People standing on stage smiling
Splendid Table podcast guests, Robynne Maii center, then Francis Lam (with lei), Sheldon Simeon and Ed Kenney.

Star Hawaiʻi chefs, who are alumni of University of Hawaiʻi Community Colleges, extolled the virtues of growing up, learning and cooking in Hawaiʻi on an episode of The Splendid Table—a national culinary culture and lifestyle radio show and podcast.

Host Francis Lam interviewed chefs Robynne Maii, Sheldon Simeon and Ed Kenney during a live taping at the Hawaiʻi Theatre in January.

James Beard Award winner

“Culinary education belongs in community college”
—Robyn Maii
“God bless the community colleges!”
—Francis Lam

Maii, who won a 2022 James Beard Award, is the chef/owner of Fête restaurant in Chinatown and HeyDay in Waikīkī. She recalled how she decided to enroll in culinary school on the East Coast while she was a student studying modern dance at Middlebury College in Vermont.

“I quickly realized how expensive it was, so I came home and went to [Kapiʻolani] CC,” Maii said.

She loved her culinary education and then she moved to New York with “a big chip” on her shoulder. At first, Maii thought all her coworkers who went to “fancy” culinary schools knew more than she did.

Group of smiling people
Maii (second from left) with Waipahu high school students

“Literally it took like two hours and I was like, ‘You guys donʻt know more than me, you guys just think you know more than me,’” Maii recalled. “I feel like I got a really good lay of the land with culinary education, and—not to be dogmatic—culinary education belongs in community college.”

Plus, the chefs who attended “fancy” culinary schools were in debt, and she wasn’t.

“God bless the community colleges!” declared Lam.

Top Chef finalist

Top Chef finalist Sheldon Simeon, who owns Tin Roof and Tiffany’s and on Maui, grew up on Hawaiʻi Island and attended culinary school at Leeward CC, before graduating from UH Maui College.

“You know I never thought I was going to be a chef growing up. It’s just that food was always around me. Through culinary school—I attended Leeward here then finished up in Maui—you start to think, ‘What’s the chef that you want to become?’” Simeon said.

He recalled that Emeril Lagasse was “bamming it” on national television, while he was growing up watching Harry Kojima on Hari’s Kitchen and Chef Sam Choy in Hawaiʻi.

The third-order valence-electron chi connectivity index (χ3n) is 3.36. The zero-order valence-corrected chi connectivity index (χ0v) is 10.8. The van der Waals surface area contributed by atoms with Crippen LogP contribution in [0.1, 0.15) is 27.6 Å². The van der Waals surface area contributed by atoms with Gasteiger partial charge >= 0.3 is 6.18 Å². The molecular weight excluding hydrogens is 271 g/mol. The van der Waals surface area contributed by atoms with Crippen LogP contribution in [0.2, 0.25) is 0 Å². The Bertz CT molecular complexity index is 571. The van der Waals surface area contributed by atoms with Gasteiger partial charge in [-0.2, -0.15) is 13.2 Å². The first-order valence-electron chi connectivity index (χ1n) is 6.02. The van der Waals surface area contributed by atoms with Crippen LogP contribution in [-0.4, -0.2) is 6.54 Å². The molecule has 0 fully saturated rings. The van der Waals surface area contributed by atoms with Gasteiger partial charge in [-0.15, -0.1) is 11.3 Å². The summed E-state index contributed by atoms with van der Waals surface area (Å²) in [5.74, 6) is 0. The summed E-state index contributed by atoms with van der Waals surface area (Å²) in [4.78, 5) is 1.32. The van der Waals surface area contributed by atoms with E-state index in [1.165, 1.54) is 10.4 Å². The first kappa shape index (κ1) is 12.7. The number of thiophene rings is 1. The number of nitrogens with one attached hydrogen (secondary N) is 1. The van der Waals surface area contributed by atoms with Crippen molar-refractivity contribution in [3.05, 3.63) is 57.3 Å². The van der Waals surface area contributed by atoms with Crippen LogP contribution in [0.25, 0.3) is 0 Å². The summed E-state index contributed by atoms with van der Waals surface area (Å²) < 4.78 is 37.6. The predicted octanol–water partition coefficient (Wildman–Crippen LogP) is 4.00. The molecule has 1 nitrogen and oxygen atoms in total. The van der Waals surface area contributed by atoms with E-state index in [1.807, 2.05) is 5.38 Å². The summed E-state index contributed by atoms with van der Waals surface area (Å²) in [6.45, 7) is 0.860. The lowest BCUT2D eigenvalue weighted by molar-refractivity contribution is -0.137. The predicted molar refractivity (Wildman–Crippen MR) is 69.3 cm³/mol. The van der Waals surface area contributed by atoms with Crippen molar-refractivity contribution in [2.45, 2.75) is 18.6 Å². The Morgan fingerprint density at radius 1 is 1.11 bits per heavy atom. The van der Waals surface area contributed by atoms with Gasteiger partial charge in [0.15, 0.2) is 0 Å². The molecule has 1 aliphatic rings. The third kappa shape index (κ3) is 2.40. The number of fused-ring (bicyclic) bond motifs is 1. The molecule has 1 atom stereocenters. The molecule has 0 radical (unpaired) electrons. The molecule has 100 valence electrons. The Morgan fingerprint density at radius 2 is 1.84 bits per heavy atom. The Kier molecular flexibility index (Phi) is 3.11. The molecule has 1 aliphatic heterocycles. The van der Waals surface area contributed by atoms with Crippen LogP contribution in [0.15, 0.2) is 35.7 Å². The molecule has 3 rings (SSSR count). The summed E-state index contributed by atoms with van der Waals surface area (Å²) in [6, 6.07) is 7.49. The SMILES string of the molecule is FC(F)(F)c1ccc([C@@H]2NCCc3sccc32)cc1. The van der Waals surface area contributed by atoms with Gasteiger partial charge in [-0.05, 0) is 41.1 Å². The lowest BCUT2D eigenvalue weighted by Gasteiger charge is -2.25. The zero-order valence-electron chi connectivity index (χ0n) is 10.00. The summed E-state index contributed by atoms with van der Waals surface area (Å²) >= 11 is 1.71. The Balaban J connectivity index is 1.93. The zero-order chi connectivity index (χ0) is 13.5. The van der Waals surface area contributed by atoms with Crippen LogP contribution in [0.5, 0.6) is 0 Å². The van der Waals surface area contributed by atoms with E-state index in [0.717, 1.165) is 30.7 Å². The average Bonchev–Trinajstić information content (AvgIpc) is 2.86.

At first Simeon thought he would have to mimic the food of the “big cities,” but then came the invitation to compete on Top Chef.

Simeon said, “It was on Top Chef that I realized that I can cook the food of my upbringing and be proud about that, and be proud of how unique Hawaiʻi’s cuisine really is and all these different cultures that have influenced it.”

Getting ‘cheffy’ with it

Kenney, chef owner of Mud Hen Water, is a long-time leader in Hawaiʻi’s restaurant scene. He started out working in commercial real estate development, which he called “boring,” before his wife convinced him to take a trip around the world, after which he enrolled in Kapiʻolani CC’s culinary program.

Kenney reminisced about growing up in Hawaiʻi and enjoying ʻopihi (the Hawaiian limpet), raw crab and ʻinamona (a condiment made from roasted candlenut and sea salt) at family parties.

“We’ve been given the task of being kind of ‘cheffy’ with these Indigenous foods,” he said.

One of the long-time items on Mud Hen Water’s menu is buttered ʻulu or breadfruit, a Hawaiian canoe crop that Kenney prepares with Chinese fermented black bean, sour orange and cilantro.
He also sources fresh coconut for other dishes, which he said has elevated the restaurant’s food to another level.

Lam said, “Here’s to going back to the way things were, sometimes.”

—By Kelli Abe Trifonovitch

People on stage smiling
Waipahu high school students and instructors with podcast guests